No Merit Badge For This

davannis“After Penn Fest, Ryan wants me to come over and hang out and then we’ll go to the Mall of  America”, Juan said.

Juan would be finishing up his shift at Davanni’s. His second job. He was a line judge for soccer over the summer. A fellow cross-country runner told him that Davanni’s hired 14-year-old’s. His cross-country coach introduced him to the hiring manager.

I gave him a sideways look. “Who else are you going with? Who are you going to meet up with? I’ll need more information.”

“Just us,” he said.

I gave Juan the usual response. “I’ll have to check with his parents.”

We were driving home from Boy Scouts. Juan had hoped to have his final three merit badges checked off. (I was, too. If he’s in scouts, I’m in scouts.) He’s aiming to get his Eagle Scout by the end of this year.

Turning on Penn Avenue from 50th Street, I asked him. “What would you do if there was a fight in the food court?”

Eagle Project, Antiqua Guatemala

Eagle Project, Antiqua Guatemala

He dodged, displaying a typical defensive teenage move. “Ryan and I won’t be in the food court.”

I persisted. “Still, what if you were and a fight broke out?”

Juan described some superhero ninja moves he’d make leaping over railings, running faster than the speed of light. Then he paused, “Ryan isn’t as fast as me, though.”

I didn’t tell him that Ryan was white and didn’t need to be as fast as him.

Instead, I said, “You’re Hispanic. If you’re running from a fight, police could think you were a part of it. If the police ever stop you, you stop. You don’t argue, you lay down, and when you can, you call your moms.”

I went on to tell him that there were at least 10 teens arrested at the Mall of America the day before. All were juveniles, ranging in age from 12 to 15.

Juan is 14.

He doesn’t have any fear of the police. He shouldn’t. I’m a volunteer Police Reserve Officer, Jody is currently going through orientation to be a Police Reserve, and he’s never been in trouble.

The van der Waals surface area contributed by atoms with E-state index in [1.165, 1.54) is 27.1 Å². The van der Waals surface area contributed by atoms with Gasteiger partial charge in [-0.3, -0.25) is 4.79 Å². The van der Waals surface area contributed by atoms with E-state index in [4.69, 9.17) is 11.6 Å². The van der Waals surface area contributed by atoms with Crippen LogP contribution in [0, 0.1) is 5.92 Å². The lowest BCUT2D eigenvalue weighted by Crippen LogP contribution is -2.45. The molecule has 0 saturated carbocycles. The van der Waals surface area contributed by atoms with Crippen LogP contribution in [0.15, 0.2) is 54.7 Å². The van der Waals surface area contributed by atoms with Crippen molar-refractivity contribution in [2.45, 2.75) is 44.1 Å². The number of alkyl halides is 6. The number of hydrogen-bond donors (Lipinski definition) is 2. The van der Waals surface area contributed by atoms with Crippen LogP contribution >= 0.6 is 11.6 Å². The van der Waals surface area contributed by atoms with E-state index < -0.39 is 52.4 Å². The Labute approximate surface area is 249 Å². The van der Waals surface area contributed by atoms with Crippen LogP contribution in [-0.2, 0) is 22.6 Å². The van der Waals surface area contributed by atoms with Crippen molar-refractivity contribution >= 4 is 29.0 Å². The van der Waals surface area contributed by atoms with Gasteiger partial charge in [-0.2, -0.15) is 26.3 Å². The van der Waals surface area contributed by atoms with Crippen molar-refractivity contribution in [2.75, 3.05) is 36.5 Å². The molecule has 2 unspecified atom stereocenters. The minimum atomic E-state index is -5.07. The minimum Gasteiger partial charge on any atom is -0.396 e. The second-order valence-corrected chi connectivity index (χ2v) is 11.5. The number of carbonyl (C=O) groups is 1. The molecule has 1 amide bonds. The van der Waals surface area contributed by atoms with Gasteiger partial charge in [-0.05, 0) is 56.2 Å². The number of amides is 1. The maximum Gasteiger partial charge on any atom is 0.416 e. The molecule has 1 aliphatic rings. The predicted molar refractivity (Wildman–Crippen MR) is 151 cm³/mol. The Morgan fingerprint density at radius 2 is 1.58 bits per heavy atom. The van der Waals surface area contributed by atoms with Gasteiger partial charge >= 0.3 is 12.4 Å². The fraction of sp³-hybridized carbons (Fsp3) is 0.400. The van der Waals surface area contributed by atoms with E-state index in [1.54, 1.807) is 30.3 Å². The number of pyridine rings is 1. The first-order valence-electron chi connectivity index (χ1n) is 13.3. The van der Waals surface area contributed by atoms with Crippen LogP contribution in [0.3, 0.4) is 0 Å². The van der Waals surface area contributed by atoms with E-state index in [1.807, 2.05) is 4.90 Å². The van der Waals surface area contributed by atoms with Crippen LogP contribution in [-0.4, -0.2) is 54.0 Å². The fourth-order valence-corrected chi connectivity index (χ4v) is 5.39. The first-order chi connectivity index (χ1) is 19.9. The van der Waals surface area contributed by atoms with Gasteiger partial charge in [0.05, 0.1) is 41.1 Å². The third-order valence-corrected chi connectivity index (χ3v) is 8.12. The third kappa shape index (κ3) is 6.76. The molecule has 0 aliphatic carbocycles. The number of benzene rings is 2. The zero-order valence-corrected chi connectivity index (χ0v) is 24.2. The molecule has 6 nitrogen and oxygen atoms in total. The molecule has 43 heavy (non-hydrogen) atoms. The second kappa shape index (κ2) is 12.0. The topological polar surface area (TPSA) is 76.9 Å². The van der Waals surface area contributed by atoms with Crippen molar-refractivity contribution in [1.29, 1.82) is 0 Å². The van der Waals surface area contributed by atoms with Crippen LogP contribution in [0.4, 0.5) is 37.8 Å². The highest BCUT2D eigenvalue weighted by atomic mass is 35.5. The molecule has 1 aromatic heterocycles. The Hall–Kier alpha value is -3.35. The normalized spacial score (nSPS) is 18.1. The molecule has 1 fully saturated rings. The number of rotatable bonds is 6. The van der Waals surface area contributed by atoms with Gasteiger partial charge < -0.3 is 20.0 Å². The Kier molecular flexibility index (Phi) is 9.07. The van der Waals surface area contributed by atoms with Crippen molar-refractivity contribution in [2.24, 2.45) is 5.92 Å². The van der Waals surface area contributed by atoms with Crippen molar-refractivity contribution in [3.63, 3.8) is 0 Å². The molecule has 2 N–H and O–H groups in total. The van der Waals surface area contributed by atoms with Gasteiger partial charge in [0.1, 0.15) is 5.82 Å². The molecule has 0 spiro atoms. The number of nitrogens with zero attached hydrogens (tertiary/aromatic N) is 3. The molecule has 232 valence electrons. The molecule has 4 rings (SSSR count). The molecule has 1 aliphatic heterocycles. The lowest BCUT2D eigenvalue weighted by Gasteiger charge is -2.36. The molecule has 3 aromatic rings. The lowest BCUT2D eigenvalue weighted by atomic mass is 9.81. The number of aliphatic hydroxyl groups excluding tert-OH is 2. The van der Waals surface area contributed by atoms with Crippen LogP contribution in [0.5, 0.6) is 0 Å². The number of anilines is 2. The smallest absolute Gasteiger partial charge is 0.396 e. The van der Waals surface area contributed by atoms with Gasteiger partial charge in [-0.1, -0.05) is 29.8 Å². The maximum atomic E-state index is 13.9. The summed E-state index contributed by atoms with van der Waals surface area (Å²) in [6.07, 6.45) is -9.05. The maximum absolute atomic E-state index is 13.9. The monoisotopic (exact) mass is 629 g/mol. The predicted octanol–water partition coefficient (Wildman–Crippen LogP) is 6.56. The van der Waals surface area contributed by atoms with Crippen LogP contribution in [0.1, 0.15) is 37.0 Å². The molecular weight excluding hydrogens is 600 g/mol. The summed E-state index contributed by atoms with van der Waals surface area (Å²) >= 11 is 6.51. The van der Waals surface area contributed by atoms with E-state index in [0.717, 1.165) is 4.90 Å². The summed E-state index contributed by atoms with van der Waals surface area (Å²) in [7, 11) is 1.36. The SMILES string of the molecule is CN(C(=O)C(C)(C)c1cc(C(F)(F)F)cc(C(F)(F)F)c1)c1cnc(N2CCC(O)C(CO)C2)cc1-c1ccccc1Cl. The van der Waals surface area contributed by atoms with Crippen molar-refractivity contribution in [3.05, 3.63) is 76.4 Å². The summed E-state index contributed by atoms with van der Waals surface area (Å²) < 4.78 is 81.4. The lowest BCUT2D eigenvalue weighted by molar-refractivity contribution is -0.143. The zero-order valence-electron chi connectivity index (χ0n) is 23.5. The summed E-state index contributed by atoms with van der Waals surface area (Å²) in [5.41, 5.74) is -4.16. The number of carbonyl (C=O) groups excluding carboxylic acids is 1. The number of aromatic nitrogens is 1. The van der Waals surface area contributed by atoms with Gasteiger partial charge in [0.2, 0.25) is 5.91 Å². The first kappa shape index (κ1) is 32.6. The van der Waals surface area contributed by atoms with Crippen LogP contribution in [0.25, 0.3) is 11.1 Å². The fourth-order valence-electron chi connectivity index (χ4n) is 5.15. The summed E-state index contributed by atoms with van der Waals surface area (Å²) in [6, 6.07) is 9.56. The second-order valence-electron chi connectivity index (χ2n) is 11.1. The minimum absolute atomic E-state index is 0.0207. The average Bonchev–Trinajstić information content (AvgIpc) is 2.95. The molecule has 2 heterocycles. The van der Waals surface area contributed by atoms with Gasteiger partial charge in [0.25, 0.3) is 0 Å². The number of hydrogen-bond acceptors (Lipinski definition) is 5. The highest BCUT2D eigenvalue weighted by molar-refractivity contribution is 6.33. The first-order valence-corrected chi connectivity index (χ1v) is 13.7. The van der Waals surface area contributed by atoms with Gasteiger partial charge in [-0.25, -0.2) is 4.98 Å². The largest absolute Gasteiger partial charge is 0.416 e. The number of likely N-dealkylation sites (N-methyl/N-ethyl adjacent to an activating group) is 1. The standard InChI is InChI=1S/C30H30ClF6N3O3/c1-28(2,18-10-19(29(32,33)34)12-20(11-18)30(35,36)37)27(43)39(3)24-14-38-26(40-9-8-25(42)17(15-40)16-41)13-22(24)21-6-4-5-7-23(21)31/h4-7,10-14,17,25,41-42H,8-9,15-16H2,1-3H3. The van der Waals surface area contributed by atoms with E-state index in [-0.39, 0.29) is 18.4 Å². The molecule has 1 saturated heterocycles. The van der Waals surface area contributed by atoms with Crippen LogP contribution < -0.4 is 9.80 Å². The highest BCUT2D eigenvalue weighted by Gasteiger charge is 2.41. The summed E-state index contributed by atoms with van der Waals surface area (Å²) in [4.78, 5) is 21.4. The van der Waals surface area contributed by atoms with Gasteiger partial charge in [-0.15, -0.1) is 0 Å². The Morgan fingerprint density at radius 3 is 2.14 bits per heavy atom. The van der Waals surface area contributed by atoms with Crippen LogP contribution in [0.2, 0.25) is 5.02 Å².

He’s known to the Richfield police because he’s helped me with police patrol, vehicle maintenance on police cars, and wrapping gifts with the police at holiday time for Heroes and Helpers.

After his eight grade school year, he’s planning on becoming a police explorer.

Juan has no thought of being concerned. He’s an A/B student and active in three sports. All of his interactions with police have been positive.

Still, when there’s a melee involving 200 juveniles, he’s just another Hispanic. I thought of him getting thrown to the ground, kneed in the back, his arm twisted behind him.

I repeated, “If you’re ever told to stop, you stop, you don’t argue, you lay down, and when you can, you call your moms.”

I left him with these words, “What the police see is a Hispanic running away.”

 

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Two Moms, A Sister, and a Boy Scout

Taking the dental supplies to the clinic through the streets of Anitqua, Guatemala

Taking the dental supplies to the clinic through the streets of Antiqua

When Juan Jose was ten, he was dumped in the Brule River not once, but twice when I was at the helm of our canoe. Without help from strangers, we would not have made it to the landing.

He’s almost 14, and he recently completed a comprehensive water-based safety course that involved practicing self-rescue and rescuing other kayakers with his Boy Scout troop in Lake Superior. These are necessary skills for the wilderness cold water kayaking that he’ll be doing in Alaska with the Scouts this August.

Juan didn’t join Scouts to learn how to navigate water. He joined Scouts to learn what his two moms and sister couldn’t teach him.